Tech boot camps are a bit of a different story because there are many kinds of them. In Information Technology the currencies are skills and certifications. Some Technical schools and boot camps focus on just skills, some just focus on certifications and some focus on both. Accelerated IT training really is a much better choice than college because it gets folks into the workforce much faster and can help to fill the skills deficit much more quickly. At the pace of college graduates in the United States, we won’t even be able to fill the current or future deficits in IT and cybersecurity jobs.
Folks in IT really don’t put a lot of emphasis on college degrees any longer, instead, they’re looking for valuable skills and the certifications that prove they have some knowledge in a particular area. So, choosing an accelerated IT learning academy like NGT Academy that focuses on both skills and certifications is a great choice for anyone looking to get into the field.
You were both tech instructors in the U.S. Air Force. Did you have tech backgrounds when you joined USAF?
Neither of us founders had any type of real IT job experience before we joined the military. We both had an interest in tech and computers, but we didn’t have any actual experience. When I joined the military for example, I was just 17 years old, so I had some typing skills, but that was mostly it.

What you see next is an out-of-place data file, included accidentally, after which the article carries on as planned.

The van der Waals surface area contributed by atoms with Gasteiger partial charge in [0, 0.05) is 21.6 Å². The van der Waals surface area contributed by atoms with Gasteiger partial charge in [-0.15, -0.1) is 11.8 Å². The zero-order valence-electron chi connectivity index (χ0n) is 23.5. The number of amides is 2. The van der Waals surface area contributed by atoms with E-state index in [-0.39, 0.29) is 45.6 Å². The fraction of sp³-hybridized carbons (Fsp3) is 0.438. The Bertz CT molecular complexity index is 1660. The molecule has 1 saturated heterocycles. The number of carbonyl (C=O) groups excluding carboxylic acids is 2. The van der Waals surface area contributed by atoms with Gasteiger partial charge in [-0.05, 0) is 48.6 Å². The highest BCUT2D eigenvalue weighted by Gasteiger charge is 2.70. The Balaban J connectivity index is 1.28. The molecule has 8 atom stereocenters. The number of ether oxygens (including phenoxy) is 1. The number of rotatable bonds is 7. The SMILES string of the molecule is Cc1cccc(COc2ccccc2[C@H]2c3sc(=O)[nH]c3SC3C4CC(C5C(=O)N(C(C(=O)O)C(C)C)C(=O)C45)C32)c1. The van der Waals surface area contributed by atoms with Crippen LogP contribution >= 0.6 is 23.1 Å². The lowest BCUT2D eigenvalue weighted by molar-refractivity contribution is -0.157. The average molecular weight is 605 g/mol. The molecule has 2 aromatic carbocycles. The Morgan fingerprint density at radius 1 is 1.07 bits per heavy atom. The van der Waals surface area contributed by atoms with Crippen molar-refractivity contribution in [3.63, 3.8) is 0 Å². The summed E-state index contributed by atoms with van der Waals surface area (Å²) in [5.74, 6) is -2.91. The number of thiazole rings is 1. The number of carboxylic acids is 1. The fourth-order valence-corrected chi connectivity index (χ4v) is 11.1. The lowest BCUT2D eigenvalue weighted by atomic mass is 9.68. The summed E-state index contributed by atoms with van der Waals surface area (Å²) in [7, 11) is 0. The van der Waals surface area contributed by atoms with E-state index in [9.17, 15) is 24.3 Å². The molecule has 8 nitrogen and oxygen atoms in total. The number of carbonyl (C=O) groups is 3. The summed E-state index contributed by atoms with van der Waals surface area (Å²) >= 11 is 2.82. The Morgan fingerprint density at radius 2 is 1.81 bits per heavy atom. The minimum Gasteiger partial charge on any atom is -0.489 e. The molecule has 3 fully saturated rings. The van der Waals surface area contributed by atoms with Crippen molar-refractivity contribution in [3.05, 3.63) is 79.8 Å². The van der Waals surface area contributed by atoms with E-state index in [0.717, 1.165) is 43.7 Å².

How much and what sort of training did you receive in the USAF?
The ‘Tech School’ as we called it, where I was both a student and then eventually an instructor, was a six-month, in-person training program. My career-field at the time was called Computer, Network, Cryptographic, & Switching Systems which is now called Cyber Transport I believe. We trained on electronics principles and basic electronics, PC building & repair, operating systems, cryptographic systems, tactical phone system deployments, Computer networking, routing, switching and completed the training with reality-based network deployments that we built together in teams. We built complete networks and local area networks (LANs) and connected them over the wide area network (WAN) and deployed tactical network systems called TDCICAP (Theatre Deployable Communications & Integrated Communications Access Package). Each block of study had both a knowledge-based and skills-based element with every block including hands-on lab and skills building.